Cancer is believed to be related to lifestyle. Diet is only one component of an overall lifestyle that can have an impact on health; other components include smoking, consumption of alcoholic beverages, exposure to sun, physical activity, and stress.
The World Cancer Research Fund and the American Institute for Cancer Research have made the following lifestyle recommendations to decrease risk of cancer:
- Eat a nutritionally adequate and varied diet, based primarily on foods of plant origin. In particular, eat five or more servings a day of a variety of vegetables and fruits and avoid excessive red meat consumption. Red meat should provide less than 10 percent of your total energy needs or less than 3 ounces daily.
- Avoid being underweight or overweight and limit weight gain during adulthood to less than eleven pounds. It is also important to maintain physical activity. If occupational activity is low or moderate, take an hour's brisk walk or similar exercise daily.
- Limit consumption of salted foods and use of cooking and table salt. Use herbs and spices to season food.
There is no magic pill that will help prevent cancer, but a healthy diet can. Supplements seem like an easy way to bolster vitamins, minerals and fiber in your diet, but research shows that consuming these nutrients in wholesome foods is the best way to achieve cancer protection. There are many reasons to promote getting nutrients from foods rather than from pills.
- Many compounds may work together in food that will not be found together in pills.
- Toxicities and nutrient imbalances are less likely to occur when nutrients are derived from foods. For example, high intakes of some nutrients may decrease absorption of other nutrients.
- There may be compounds in foods that are protective against cancer but have not been discovered yet. Finally, foods offer more than cancer protective substances - protein, carbohydrates and fat provide energy and tissue building capabilities.
Therefore, dietary supplements are probably unnecessary, and possibly are not helpful, for reducing cancer risk.
Plant-based foods produce a wide variety of compounds that are refer to as phytochemicals which help to prevent and treat numerous health conditions, including cancer, heart disease, diabetes and high blood pressure. Because of the number of phytochemicals and the complexity of the chemical processes they are involved in, researchers face the challenging task of trying to determine which phytochemicals in foods are truly beneficial to health which may fight cancer and other diseases, and which may even be harmful. They are also working on ways to increase the levels of antioxidants in fruits and vegetables, but they are not sure how the chemicals work in relation to other nutrients in foods or how much is needed for cancer protection. Therefore, eating a whole variety of plant-based foods is the key to getting those phytochemicals that we need.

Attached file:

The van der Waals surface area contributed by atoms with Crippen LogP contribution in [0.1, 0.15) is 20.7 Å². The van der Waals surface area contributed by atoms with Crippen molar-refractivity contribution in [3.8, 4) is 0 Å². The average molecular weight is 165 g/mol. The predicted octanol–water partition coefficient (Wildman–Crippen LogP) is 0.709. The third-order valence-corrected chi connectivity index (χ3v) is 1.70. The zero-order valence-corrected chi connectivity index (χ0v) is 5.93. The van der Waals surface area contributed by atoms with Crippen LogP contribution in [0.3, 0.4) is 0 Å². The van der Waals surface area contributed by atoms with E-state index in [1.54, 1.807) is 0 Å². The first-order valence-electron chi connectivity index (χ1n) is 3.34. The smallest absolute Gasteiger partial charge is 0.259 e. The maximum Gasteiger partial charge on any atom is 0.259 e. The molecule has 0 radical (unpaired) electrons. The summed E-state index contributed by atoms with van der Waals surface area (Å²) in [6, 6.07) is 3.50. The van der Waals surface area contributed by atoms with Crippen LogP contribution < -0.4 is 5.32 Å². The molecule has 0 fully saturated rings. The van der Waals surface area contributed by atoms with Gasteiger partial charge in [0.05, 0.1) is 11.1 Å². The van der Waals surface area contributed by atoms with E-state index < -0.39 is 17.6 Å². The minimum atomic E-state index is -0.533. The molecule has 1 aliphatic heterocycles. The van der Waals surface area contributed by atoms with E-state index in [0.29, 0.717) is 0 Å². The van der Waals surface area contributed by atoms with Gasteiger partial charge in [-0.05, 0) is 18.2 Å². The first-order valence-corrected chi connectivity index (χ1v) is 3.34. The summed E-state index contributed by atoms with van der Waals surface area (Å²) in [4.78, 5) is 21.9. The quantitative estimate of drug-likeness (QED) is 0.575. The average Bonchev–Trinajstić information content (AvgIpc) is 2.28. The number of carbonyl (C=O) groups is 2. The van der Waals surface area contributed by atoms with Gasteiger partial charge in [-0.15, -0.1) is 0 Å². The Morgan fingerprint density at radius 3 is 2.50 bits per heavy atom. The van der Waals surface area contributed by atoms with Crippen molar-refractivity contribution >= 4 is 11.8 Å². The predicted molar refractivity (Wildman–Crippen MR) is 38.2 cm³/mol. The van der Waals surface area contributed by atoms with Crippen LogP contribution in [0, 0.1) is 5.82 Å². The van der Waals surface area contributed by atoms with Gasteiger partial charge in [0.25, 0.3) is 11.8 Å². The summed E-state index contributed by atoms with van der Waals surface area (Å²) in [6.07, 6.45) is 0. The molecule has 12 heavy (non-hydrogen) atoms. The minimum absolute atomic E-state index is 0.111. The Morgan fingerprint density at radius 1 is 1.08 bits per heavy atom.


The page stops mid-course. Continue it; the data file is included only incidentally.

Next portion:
Experts also stress that diet, regardless of how healthy, may reduce the risk of cancer and other diseases but other crucial factors such as genetics and the environment, clearly play a role as well. Nowadays, much of the fruits and vegetables are contaminated by pesticides but most experts agree that the benefits of a diet rich in fruits and vegetables far outweigh any risks.
Vegetarianism based on sound nutrition principles can be a healthier choice, but neither vegetarians nor non-vegetarians have a monopoly on healthy eating. Vegetarians are just as diverse in their health status as are non-vegetarians. Similar health benefits can be gained from both well-selected non-vegetarian and vegetarian diets.
Unless they choose a proper balance of foods, strict vegetarians are at risk for several deficiencies, especially vitamin B12. The other nutrients at risk include riboflavin, calcium, iron, zinc and essential amino acids. Since B12 is present only in animal foods and a limited number of specially fortified foods, vegetarians should probably take B12 supplements prescribed by a physician.
Physicians Committee for Responsible Medicine (PCRM), an organisation which encourages vegetarianism, is offering a free download of its 16-page book entitled Healthy Eating for Life: Food Choices for Cancer Prevention and Survival. The URL is: http://www.cancerproject.org/resources/hefl/hefl_handbook.php
Many adults and children do not like vegetables. Some interesting ways to increase consumption of plant-based food are as follows :
- Juicing - fruits, vegetables, sprouts, wheatgrass
- Sprouting - growing and eating sprouts
Though the causes of cancer are still being debated, environmental and industrial pollution could be one of the possible causes of cancer.